“Some nights I can’t sleep,” I said, “and I go for walks late at night, trying to get the voices in my head to quiet down. Ideas always come late at night; it makes sleeping very difficult sometimes. But there have been a few nights when I’ve walked by the café and seen the light on and seen you dancing inside.”
“It’s what I do when I can’t sleep,” Emily said.
“I don’t want to push you to share it, but I think people would really enjoy it,” I said. “Seeing you dance, I mean, not the not sleeping.”
She laughed. “I know.”
“Well, I should be going.”
Emily picked up a sleeping Ema from the table she’d been coloring at and came with me to the door.
“The stars are so beautiful this time of year,” I said as I stepped outside. “When it’s a clear night, that is.”
“Javi and I always looked at the stars,” Emily said. “Somehow under them we felt like we could communicate without saying a word.”
I smiled and looked down at her. “Hold on to those memories,” I said.
“I know; I do.”
“Well, good night.”
“Good night,” Emily said.
The next day I walked into the café to find the girl from the young couple crying at a table. Emily sat next to her, her arm around the girl. I left them alone and went to my usual spot, but not before saying a prayer for whatever was going on across the room. They stayed there for a long time. If anyone came in, I tried to put aside what I was doing to serve them so Emily wouldn’t be interrupted. Most of the time they were silent, but every so often when I looked over they would be talking, Emily calm and gentle, the girl in tears. I finished my work and had to go, but before I left I closed up what I could of the café, putting away unsold food and turning off the coffee machines.
It was a couple of days before I made it back to the café to ask Emily about what had happened.
“Her boyfriend broke up with her,” Emily said. “And the poor girl is devastated, as she rightly should be, the way their relationship was.” She shook her head. “I know some people say I can’t speak about these things because I did no better, but Javi and I learned from our mistakes and want to share that with others.”
“What did you tell her?” I asked.
“It was really hard,” Emily said. “Because I wanted to comfort her but also help her learn so she doesn’t make the same mistake again. They went way too far for where they were at, Walter.” She sighed. “And that’s why she was back this morning. She’s pregnant.”
I sat down in a chair, stunned. The girl couldn’t be more than sixteen. “What’s she going to do?”
Emily sat down, too. “She wants to get an abortion… and I understand why. Ema reminds me of Javi all the time, but Javi is a good memory. Jake isn’t a good memory to Kate.”
“Is that what you told her?”
“Absolutely not. I said I understand why she wants one, but that doesn’t mean I support it at all. I told her I would help her if she decided to keep the baby, but if she aborted it then there wasn’t going to be much I could do for her. But now I’m wondering if that was wrong – I don’t want her to do it for me or to get or not get anything from me. But I will help her all I can if she decides to have the baby.”
“Why are you smiling?” Emily asked. “This isn’t anything to smile about.”
“I know. I’m not smiling about the situation, but because this is your dream coming true, Emily. You’re getting to be the person you never had when you were alone. Kate’s alone now, and you’re giving her the support she needs. It may not be the support she wants, but it is what she needs.”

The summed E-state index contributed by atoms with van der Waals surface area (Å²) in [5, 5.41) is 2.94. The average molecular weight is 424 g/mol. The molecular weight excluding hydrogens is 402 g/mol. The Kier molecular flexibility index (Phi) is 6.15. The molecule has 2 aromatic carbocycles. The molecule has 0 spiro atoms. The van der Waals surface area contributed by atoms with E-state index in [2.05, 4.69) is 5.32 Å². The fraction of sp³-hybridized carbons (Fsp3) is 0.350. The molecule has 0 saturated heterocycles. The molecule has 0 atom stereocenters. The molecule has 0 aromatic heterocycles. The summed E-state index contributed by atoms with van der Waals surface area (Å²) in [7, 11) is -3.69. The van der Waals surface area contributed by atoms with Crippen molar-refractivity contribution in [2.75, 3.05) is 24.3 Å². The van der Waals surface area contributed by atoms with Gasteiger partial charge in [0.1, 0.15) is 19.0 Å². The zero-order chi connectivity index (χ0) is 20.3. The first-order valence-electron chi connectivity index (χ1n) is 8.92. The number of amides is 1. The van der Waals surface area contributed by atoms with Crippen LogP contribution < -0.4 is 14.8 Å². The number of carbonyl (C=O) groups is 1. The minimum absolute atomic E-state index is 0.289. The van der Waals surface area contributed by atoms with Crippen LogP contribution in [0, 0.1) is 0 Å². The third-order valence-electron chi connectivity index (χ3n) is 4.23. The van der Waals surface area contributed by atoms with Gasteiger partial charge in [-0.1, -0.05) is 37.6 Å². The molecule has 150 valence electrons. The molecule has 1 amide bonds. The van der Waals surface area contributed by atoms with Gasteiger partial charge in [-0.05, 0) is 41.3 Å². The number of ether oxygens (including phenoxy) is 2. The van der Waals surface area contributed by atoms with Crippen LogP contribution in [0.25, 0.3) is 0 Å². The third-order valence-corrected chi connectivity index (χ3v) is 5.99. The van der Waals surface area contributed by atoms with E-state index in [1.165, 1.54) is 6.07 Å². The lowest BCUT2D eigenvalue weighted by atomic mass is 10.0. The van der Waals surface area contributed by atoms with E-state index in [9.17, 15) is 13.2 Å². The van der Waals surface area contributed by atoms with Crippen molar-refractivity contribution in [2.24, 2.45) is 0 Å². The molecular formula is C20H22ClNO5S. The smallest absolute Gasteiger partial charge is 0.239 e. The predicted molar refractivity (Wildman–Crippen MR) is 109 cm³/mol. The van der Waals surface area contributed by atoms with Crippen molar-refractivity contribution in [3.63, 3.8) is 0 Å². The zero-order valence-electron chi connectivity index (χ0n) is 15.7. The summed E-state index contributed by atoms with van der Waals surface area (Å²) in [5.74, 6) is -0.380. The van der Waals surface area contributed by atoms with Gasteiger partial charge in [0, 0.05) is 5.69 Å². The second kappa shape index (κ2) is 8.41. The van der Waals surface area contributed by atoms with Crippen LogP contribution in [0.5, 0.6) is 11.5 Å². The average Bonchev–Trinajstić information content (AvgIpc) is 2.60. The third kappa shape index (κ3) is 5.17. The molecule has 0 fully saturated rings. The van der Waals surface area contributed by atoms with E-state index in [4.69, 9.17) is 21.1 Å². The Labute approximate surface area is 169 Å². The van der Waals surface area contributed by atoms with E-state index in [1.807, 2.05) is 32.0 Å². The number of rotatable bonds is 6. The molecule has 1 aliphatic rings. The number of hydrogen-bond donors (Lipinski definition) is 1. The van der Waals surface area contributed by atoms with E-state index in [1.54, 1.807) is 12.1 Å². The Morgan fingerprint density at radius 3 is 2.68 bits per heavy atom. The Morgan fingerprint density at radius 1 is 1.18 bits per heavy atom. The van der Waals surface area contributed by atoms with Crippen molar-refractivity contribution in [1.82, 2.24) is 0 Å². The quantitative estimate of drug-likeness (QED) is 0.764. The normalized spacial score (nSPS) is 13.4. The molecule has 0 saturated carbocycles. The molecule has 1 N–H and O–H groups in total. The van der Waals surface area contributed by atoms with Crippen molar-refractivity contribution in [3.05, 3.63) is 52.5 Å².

Emily smiled now, too. “I find it funny that the first person that’s happened with is in such a similar situation as I was. God does have a sense of humor.”
I nodded. “But, Ms. Jackson, fount of wisdom – I had something I wanted to get your help on, too.”
“I wouldn’t call myself a fount of wisdom, and I hate being called Ms. Jackson, but fire away,” Emily said.
“There’s a girl at school that I’m really, really interested in.”
“Has she been here yet? I know I’ve met a number of people from Julliard who know you.”
I shook my head. “I haven’t invited her, because I don’t want it to seem like a date, because I don’t know if I really want to do it that way, or if I can really invest the time necessary in a relationship right now. But I wanted to hear from a girl about that, how things work in your minds and what things a girl like you looks for in a guy and what the best way to approach a girl about it is.”
“Well, most of what I’ve learned is from mistakes rather than doing it right,” Emily said. “I don’t know if that’s frightening or a comfort to you. Maybe it’s good if it’s both.”
The door opened, and Jerome walked in.
“And here’s the other person I wanted to talk to about this,” I said. Emily got up to get Jerome his coffee and muffin, and I invited him to sit down with us.
“So there’s this girl,” I said after greetings were finished.
Jerome laughed his deep, musical laugh.
“What? What’s funny?”
“Just the way you said it – it was like what so many others say.”
“I hate being stereotypical,” I said.
“But that’s the only stereotypical thing I’ve ever heard you say or do, so I think you’re okay. But tell me more about this girl.”
“She plays the flute – but she’s not like your stereotypical flautist, I promise. None of the silly teenage girl left in her, if it ever was in her. She doesn’t go to Julliard like most of us, just takes a few classes here and there since her father is faculty.”
“So you know her father, too?”
“A little. Not as well as I know her.”
“You know people are starting to talk about you and Emily getting together,” Jerome said, knowing Emily couldn’t hear.
“That would only ever be people who don’t know about Javi,” I said. “I don’t know if Emily could ever love anyone but Javi, at least not for a long while, and that’s not something that concerns me.”
“I just wanted to make sure,” Jerome said.
... and that's all I have written so far, so here's where the challenge begins and I'll have to make time to write regularly in order to post every month!